GLASE Consortium’s New Executive Director Looks Forward to More Grower Partnerships and Resources

Gretchen Schimelpfenig featureThis past June, Gretchen Schimelpfenig became the Executive Director of the Greenhouse Lighting and Engineering Systems (GLASE) consortium, which was established in 2017 by Cornell University, Rensselaer Polytechnic Institute, and Rutgers University as a public-private partnership to merge academic research in lighting and greenhouse systems with manufacturer and grower expertise. GLASE is supported by funding from New York State Energy Research and Development Authority (NYSERDA) and 30 industry members.

I caught up with Gretchen shortly before Cultivate’23 to learn more about how GLASE has progressed to this point, and where she hopes to take GLASE moving forward.

“Over the last five to six years, the major focus at GLASE has been on conducting research on lighting and automation systems and implementing technology transfer pilot projects at grower facilities to evaluate new products and technologies,” Schimelpfenig says.

Big Apple

“So far we’ve worked on two commercial pilot projects on facilities in New York State that are growing leafy greens and other vegetables, and a grant from USDA’s Specialty Crop Block Grant program is helping us add more facilities.”

All food, floriculture, and cannabis greenhouses in New York are welcome to participate, Schimelpfenig says.

Learning Opportunity: Get in the Know on Greenhouse Strawberries

“If you’re interested in having advanced lighting controls implemented in your greenhouse, we can do that with you,” she says.

Another project growers can participate in is the Greenhouse Benchmarking program. Greenhouses growing any crop can get free energy audits and benchmarking reports prepared by qualified professionals who visit your site to gather data (click here to learn how you can participate).

“Our goal for this program is to benchmark 80 greenhouses in New York in the next few years,” Schimelpfenig says.

Further Afield

Beyond these projects, Schimelpfenig says her goals as GLASE’s new Executive Director are to recruit new members and partners, increase and streamline GLASE’s educational curriculum, and secure new grant and member funding to help GLASE expand outside of New York. GLASE offers ten free webinars annually and has produced two affordable short courses on topics like horticultural lighting and greenhouse climate control. The 2024 short course is being planned for Thursdays in February and March.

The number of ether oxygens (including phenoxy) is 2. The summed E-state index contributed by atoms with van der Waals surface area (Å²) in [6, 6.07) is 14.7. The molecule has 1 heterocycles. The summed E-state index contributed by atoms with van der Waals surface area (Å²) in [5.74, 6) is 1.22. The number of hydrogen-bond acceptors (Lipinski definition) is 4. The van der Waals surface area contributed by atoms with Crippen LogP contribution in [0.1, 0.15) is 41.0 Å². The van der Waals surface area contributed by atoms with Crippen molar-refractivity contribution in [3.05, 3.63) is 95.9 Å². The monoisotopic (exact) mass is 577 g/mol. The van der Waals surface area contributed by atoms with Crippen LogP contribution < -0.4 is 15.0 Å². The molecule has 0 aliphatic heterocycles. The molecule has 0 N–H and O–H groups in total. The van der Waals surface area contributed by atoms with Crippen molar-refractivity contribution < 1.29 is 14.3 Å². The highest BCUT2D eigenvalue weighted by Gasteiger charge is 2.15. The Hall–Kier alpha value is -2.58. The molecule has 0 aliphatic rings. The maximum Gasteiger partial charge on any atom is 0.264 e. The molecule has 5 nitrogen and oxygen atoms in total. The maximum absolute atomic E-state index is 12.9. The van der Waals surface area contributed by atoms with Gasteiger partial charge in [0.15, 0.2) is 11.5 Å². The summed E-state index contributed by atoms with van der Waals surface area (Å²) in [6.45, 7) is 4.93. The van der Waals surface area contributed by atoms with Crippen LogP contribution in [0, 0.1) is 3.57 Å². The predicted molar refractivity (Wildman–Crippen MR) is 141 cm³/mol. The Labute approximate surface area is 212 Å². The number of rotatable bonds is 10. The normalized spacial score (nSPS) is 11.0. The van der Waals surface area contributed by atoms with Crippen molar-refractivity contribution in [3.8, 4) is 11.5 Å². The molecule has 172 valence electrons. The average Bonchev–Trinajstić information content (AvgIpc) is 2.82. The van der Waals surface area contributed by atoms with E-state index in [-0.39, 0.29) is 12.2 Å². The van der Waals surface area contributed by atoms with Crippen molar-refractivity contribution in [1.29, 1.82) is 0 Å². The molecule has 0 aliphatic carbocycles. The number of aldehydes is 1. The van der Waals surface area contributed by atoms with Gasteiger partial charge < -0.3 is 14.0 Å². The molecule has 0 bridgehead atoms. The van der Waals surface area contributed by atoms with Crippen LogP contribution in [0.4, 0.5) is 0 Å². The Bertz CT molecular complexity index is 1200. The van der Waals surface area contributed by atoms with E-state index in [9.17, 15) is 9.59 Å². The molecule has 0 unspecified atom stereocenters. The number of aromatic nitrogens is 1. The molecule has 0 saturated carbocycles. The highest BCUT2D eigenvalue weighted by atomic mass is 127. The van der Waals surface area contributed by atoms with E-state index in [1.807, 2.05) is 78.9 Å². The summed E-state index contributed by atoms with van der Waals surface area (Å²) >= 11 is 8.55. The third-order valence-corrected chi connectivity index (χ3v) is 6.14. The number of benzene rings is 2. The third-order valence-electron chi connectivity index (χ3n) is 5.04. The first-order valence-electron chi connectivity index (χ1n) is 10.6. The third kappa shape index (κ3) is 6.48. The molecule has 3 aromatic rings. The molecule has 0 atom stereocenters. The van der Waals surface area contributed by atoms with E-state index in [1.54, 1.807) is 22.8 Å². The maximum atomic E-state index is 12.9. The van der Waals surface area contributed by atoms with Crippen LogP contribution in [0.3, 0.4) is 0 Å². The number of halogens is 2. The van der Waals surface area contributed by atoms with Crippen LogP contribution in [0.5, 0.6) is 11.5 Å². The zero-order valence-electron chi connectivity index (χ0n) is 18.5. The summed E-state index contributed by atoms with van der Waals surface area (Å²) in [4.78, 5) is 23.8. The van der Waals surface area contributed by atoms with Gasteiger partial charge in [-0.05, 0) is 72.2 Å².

“We’re not limited to New York State or even the U.S.; we want to go where the greenhouses are and help growers learn more about the different energy challenges they are facing,” she says.

Schimelpfenig’s past and current experience will play a vital role in helping to move GLASE forward. Aside from her role at GLASE, she is a Senior Energy Engineer at Energy Resources Integration (ERI), a clean energy consulting firm developing a sustainable future for our planet through cost-effective energy management. She has worked with more than 250 growers and researchers to optimize greenhouses and indoor farms through her emerging technology research, efficiency program implementation, and consultation with growers across North America. She is also the former Technical Director of Resource Innovation Institute (RII).

“We don’t have a lot of high-tech facilities here in Vermont, but while at an energy efficiency utility in Burlington, VT, I started recognizing the energy impacts of growing plants indoors,” she says. “I collaborated with Efficiency Vermont to pioneer the state’s first LED grow light rebate program for both home growers and commercial businesses, and have supported growers across the state in adopting energy efficiency practices since 2018.”

A Systems Approach

Schimelpfenig notes the GLASE program isn’t just about lighting.

“While GLASE is and always will be focused on lighting and lighting controls, the ‘S’ in GLASE stands for systems,” Schimelpfenig says. “I think that expanding our mission to include greenhouse coverings, curtains, and HVAC systems is going to be important for us to be part of the climate-smart revolution of CEA.”

Looking ahead, Schimelpfenig says on a personal level, she is excited about the fact that LED lighting is becoming more and more mainstream today, perhaps even an industry standard.

“It’s not there yet in some places, but in the time since GLASE’s inception, I think we’ve seen a lot of change of heart in LED attitudes and adoption rates,” she says. “I think that’s great because it shows the research that we’ve done across the country and across the industry has made a great difference.”

Learn More From GLASE

  • GLASE’s 2023 Summit will focus on greenhouse energy resilience. The summit, which takes place Oct. 25 in Leamington, ON, Canada, will tackle profitability in a world of increasing energy prices. Learn more here.
  • The GLASE Consortium Webinar Series features the latest technological innovations and best practices in the CEA field, providing the audience the opportunity to discover new solutions and to connect with field experts. Get caught up on past webinars, and learn more about upcoming presentations, here.

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